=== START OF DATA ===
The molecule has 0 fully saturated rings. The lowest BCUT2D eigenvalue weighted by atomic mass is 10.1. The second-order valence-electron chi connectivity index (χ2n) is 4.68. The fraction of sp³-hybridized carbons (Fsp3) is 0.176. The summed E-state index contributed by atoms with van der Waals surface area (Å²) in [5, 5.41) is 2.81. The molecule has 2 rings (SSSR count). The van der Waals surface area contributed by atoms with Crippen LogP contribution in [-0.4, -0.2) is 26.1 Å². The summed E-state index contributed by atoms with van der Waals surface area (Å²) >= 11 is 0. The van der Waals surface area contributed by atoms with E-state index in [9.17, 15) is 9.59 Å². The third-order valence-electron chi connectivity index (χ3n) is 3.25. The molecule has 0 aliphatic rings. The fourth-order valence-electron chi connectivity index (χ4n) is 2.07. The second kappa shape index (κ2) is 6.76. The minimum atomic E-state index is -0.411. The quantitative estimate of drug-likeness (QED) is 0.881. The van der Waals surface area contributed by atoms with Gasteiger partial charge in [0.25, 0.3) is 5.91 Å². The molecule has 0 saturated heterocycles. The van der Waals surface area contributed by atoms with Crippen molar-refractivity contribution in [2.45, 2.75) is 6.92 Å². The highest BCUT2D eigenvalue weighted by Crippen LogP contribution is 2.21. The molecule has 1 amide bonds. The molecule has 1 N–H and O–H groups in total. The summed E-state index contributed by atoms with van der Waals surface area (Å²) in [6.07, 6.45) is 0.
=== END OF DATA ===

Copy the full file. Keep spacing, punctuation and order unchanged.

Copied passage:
The molecule has 0 fully saturated rings. The lowest BCUT2D eigenvalue weighted by atomic mass is 10.1. The second-order valence-electron chi connectivity index (χ2n) is 4.68. The fraction of sp³-hybridized carbons (Fsp3) is 0.176. The summed E-state index contributed by atoms with van der Waals surface area (Å²) in [5, 5.41) is 2.81. The molecule has 2 rings (SSSR count). The van der Waals surface area contributed by atoms with Crippen LogP contribution in [-0.4, -0.2) is 26.1 Å². The summed E-state index contributed by atoms with van der Waals surface area (Å²) >= 11 is 0. The van der Waals surface area contributed by atoms with E-state index in [9.17, 15) is 9.59 Å². The third-order valence-electron chi connectivity index (χ3n) is 3.25. The molecule has 0 aliphatic rings. The fourth-order valence-electron chi connectivity index (χ4n) is 2.07. The second kappa shape index (κ2) is 6.76. The minimum atomic E-state index is -0.411. The quantitative estimate of drug-likeness (QED) is 0.881. The van der Waals surface area contributed by atoms with Gasteiger partial charge in [0.25, 0.3) is 5.91 Å². The molecule has 0 saturated heterocycles. The van der Waals surface area contributed by atoms with Crippen molar-refractivity contribution in [2.45, 2.75) is 6.92 Å². The highest BCUT2D eigenvalue weighted by Crippen LogP contribution is 2.21. The molecule has 1 amide bonds. The molecule has 1 N–H and O–H groups in total. The summed E-state index contributed by atoms with van der Waals surface area (Å²) in [6.07, 6.45) is 0.